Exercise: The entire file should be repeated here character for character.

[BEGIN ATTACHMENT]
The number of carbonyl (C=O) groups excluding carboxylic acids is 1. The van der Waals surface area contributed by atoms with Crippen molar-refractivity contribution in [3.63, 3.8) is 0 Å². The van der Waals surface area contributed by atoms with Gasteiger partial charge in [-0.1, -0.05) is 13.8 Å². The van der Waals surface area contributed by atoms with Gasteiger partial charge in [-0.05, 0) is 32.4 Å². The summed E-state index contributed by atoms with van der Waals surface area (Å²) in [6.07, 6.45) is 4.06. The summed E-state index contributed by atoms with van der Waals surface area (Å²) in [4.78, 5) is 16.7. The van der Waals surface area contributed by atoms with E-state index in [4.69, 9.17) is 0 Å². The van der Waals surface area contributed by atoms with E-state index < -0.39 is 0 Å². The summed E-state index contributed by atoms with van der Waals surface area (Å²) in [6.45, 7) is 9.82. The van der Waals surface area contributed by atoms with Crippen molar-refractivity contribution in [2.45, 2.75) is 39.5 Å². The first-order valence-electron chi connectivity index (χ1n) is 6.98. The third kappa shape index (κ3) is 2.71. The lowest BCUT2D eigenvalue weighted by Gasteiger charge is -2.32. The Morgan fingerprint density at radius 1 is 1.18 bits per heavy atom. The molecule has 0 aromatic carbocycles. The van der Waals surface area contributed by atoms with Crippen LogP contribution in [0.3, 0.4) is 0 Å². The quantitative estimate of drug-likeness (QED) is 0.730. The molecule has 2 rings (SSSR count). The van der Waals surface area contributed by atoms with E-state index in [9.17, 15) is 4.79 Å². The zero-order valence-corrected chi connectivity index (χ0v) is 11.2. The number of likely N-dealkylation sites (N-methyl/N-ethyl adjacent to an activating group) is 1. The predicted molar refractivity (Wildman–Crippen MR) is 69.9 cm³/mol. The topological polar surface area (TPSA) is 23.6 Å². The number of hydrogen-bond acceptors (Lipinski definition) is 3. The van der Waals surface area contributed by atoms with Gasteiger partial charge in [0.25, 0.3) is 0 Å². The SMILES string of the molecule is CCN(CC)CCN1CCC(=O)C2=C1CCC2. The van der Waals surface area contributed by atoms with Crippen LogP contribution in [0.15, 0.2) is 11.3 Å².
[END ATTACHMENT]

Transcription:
The number of carbonyl (C=O) groups excluding carboxylic acids is 1. The van der Waals surface area contributed by atoms with Crippen molar-refractivity contribution in [3.63, 3.8) is 0 Å². The van der Waals surface area contributed by atoms with Gasteiger partial charge in [-0.1, -0.05) is 13.8 Å². The van der Waals surface area contributed by atoms with Gasteiger partial charge in [-0.05, 0) is 32.4 Å². The summed E-state index contributed by atoms with van der Waals surface area (Å²) in [6.07, 6.45) is 4.06. The summed E-state index contributed by atoms with van der Waals surface area (Å²) in [4.78, 5) is 16.7. The van der Waals surface area contributed by atoms with E-state index in [4.69, 9.17) is 0 Å². The van der Waals surface area contributed by atoms with E-state index < -0.39 is 0 Å². The summed E-state index contributed by atoms with van der Waals surface area (Å²) in [6.45, 7) is 9.82. The van der Waals surface area contributed by atoms with Crippen molar-refractivity contribution in [2.45, 2.75) is 39.5 Å². The first-order valence-electron chi connectivity index (χ1n) is 6.98. The third kappa shape index (κ3) is 2.71. The lowest BCUT2D eigenvalue weighted by Gasteiger charge is -2.32. The Morgan fingerprint density at radius 1 is 1.18 bits per heavy atom. The molecule has 0 aromatic carbocycles. The van der Waals surface area contributed by atoms with Crippen LogP contribution in [0.3, 0.4) is 0 Å². The quantitative estimate of drug-likeness (QED) is 0.730. The molecule has 2 rings (SSSR count). The van der Waals surface area contributed by atoms with E-state index in [9.17, 15) is 4.79 Å². The zero-order valence-corrected chi connectivity index (χ0v) is 11.2. The number of likely N-dealkylation sites (N-methyl/N-ethyl adjacent to an activating group) is 1. The predicted molar refractivity (Wildman–Crippen MR) is 69.9 cm³/mol. The topological polar surface area (TPSA) is 23.6 Å². The number of hydrogen-bond acceptors (Lipinski definition) is 3. The van der Waals surface area contributed by atoms with Gasteiger partial charge in [0.25, 0.3) is 0 Å². The SMILES string of the molecule is CCN(CC)CCN1CCC(=O)C2=C1CCC2. The van der Waals surface area contributed by atoms with Crippen LogP contribution in [0.15, 0.2) is 11.3 Å².